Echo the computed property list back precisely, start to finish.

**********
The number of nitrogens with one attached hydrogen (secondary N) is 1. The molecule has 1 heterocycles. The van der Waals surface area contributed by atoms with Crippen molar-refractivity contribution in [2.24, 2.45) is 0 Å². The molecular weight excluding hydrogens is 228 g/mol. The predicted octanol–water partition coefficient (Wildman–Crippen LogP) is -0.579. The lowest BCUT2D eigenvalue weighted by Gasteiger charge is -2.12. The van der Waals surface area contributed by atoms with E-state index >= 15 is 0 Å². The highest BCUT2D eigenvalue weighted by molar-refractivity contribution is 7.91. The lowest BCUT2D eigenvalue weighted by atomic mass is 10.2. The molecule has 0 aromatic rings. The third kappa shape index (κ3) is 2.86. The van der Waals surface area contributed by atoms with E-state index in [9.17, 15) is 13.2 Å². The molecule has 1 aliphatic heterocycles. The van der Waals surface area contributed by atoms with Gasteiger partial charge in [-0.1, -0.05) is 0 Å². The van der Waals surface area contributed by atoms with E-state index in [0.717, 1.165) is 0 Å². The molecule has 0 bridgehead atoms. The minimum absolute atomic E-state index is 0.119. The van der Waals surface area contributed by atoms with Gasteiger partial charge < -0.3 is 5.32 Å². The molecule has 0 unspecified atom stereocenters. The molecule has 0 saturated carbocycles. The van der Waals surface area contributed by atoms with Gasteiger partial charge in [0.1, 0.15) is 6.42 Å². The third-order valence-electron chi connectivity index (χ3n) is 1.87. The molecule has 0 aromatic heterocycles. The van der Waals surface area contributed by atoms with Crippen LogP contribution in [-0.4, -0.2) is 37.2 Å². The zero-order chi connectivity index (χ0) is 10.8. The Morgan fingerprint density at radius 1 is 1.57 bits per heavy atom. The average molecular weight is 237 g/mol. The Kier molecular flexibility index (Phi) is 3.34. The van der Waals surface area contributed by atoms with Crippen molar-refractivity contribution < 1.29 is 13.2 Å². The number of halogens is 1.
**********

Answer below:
The number of nitrogens with one attached hydrogen (secondary N) is 1. The molecule has 1 heterocycles. The van der Waals surface area contributed by atoms with Crippen molar-refractivity contribution in [2.24, 2.45) is 0 Å². The molecular weight excluding hydrogens is 228 g/mol. The predicted octanol–water partition coefficient (Wildman–Crippen LogP) is -0.579. The lowest BCUT2D eigenvalue weighted by Gasteiger charge is -2.12. The van der Waals surface area contributed by atoms with E-state index >= 15 is 0 Å². The highest BCUT2D eigenvalue weighted by molar-refractivity contribution is 7.91. The lowest BCUT2D eigenvalue weighted by atomic mass is 10.2. The molecule has 0 aromatic rings. The third kappa shape index (κ3) is 2.86. The van der Waals surface area contributed by atoms with E-state index in [9.17, 15) is 13.2 Å². The molecule has 1 aliphatic heterocycles. The van der Waals surface area contributed by atoms with Gasteiger partial charge in [-0.1, -0.05) is 0 Å². The van der Waals surface area contributed by atoms with E-state index in [0.717, 1.165) is 0 Å². The molecule has 0 bridgehead atoms. The minimum absolute atomic E-state index is 0.119. The van der Waals surface area contributed by atoms with Gasteiger partial charge < -0.3 is 5.32 Å². The molecule has 0 unspecified atom stereocenters. The molecule has 0 saturated carbocycles. The van der Waals surface area contributed by atoms with Gasteiger partial charge in [0.1, 0.15) is 6.42 Å². The third-order valence-electron chi connectivity index (χ3n) is 1.87. The molecule has 0 aromatic heterocycles. The van der Waals surface area contributed by atoms with Crippen LogP contribution in [-0.4, -0.2) is 37.2 Å². The zero-order chi connectivity index (χ0) is 10.8. The Morgan fingerprint density at radius 1 is 1.57 bits per heavy atom. The average molecular weight is 237 g/mol. The Kier molecular flexibility index (Phi) is 3.34. The van der Waals surface area contributed by atoms with Crippen molar-refractivity contribution < 1.29 is 13.2 Å². The number of halogens is 1.